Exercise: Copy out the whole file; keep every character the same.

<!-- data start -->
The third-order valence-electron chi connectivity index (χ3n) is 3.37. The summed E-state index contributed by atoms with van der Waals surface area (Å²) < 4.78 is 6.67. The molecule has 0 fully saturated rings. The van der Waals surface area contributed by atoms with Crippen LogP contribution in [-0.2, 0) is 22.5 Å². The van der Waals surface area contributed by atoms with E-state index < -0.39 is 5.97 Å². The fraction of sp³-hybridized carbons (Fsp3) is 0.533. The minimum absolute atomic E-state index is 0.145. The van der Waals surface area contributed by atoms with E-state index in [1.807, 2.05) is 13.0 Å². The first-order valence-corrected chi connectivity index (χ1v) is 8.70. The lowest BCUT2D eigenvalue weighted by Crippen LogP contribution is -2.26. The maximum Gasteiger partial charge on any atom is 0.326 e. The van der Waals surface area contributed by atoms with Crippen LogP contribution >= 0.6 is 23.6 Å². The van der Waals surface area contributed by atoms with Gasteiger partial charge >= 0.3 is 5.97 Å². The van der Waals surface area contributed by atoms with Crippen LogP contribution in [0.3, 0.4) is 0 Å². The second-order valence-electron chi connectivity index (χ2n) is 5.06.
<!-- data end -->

The third-order valence-electron chi connectivity index (χ3n) is 3.37. The summed E-state index contributed by atoms with van der Waals surface area (Å²) < 4.78 is 6.67. The molecule has 0 fully saturated rings. The van der Waals surface area contributed by atoms with Crippen LogP contribution in [-0.2, 0) is 22.5 Å². The van der Waals surface area contributed by atoms with E-state index < -0.39 is 5.97 Å². The fraction of sp³-hybridized carbons (Fsp3) is 0.533. The minimum absolute atomic E-state index is 0.145. The van der Waals surface area contributed by atoms with E-state index in [1.807, 2.05) is 13.0 Å². The first-order valence-corrected chi connectivity index (χ1v) is 8.70. The lowest BCUT2D eigenvalue weighted by Crippen LogP contribution is -2.26. The maximum Gasteiger partial charge on any atom is 0.326 e. The van der Waals surface area contributed by atoms with Crippen LogP contribution >= 0.6 is 23.6 Å². The van der Waals surface area contributed by atoms with Gasteiger partial charge >= 0.3 is 5.97 Å². The van der Waals surface area contributed by atoms with Crippen LogP contribution in [0.3, 0.4) is 0 Å². The second-order valence-electron chi connectivity index (χ2n) is 5.06.